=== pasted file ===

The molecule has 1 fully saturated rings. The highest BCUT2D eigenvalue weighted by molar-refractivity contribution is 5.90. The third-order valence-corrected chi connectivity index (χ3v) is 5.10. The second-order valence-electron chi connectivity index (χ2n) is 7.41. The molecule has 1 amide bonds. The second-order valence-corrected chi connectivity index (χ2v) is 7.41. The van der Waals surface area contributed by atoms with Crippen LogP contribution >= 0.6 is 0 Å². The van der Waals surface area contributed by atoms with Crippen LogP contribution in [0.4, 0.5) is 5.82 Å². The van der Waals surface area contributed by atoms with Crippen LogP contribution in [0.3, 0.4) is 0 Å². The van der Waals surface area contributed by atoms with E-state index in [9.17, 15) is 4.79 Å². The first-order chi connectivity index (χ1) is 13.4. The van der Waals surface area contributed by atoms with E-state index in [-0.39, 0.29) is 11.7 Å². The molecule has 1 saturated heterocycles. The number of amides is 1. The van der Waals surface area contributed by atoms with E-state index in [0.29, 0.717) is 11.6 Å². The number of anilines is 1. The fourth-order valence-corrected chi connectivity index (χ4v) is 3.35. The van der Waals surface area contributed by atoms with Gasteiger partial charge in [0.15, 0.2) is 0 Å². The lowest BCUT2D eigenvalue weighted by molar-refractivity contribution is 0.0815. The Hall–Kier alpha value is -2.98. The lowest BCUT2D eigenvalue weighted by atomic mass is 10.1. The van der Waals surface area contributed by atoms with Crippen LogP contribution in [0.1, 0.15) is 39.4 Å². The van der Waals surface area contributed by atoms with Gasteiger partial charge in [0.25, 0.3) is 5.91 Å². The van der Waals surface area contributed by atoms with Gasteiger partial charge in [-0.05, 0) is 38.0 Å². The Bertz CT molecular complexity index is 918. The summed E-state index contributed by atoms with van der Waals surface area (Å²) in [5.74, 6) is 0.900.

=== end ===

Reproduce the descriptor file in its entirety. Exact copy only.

The molecule has 1 fully saturated rings. The highest BCUT2D eigenvalue weighted by molar-refractivity contribution is 5.90. The third-order valence-corrected chi connectivity index (χ3v) is 5.10. The second-order valence-electron chi connectivity index (χ2n) is 7.41. The molecule has 1 amide bonds. The second-order valence-corrected chi connectivity index (χ2v) is 7.41. The van der Waals surface area contributed by atoms with Crippen LogP contribution >= 0.6 is 0 Å². The van der Waals surface area contributed by atoms with Crippen LogP contribution in [0.4, 0.5) is 5.82 Å². The van der Waals surface area contributed by atoms with Crippen LogP contribution in [0.3, 0.4) is 0 Å². The van der Waals surface area contributed by atoms with E-state index in [9.17, 15) is 4.79 Å². The first-order chi connectivity index (χ1) is 13.4. The van der Waals surface area contributed by atoms with E-state index in [-0.39, 0.29) is 11.7 Å². The molecule has 1 saturated heterocycles. The number of amides is 1. The van der Waals surface area contributed by atoms with E-state index in [0.29, 0.717) is 11.6 Å². The number of anilines is 1. The fourth-order valence-corrected chi connectivity index (χ4v) is 3.35. The van der Waals surface area contributed by atoms with Gasteiger partial charge in [0.15, 0.2) is 0 Å². The lowest BCUT2D eigenvalue weighted by molar-refractivity contribution is 0.0815. The Hall–Kier alpha value is -2.98. The lowest BCUT2D eigenvalue weighted by atomic mass is 10.1. The van der Waals surface area contributed by atoms with Crippen LogP contribution in [0.1, 0.15) is 39.4 Å². The van der Waals surface area contributed by atoms with Gasteiger partial charge in [0.25, 0.3) is 5.91 Å². The van der Waals surface area contributed by atoms with Gasteiger partial charge in [-0.05, 0) is 38.0 Å². The Bertz CT molecular complexity index is 918. The summed E-state index contributed by atoms with van der Waals surface area (Å²) in [5.74, 6) is 0.900.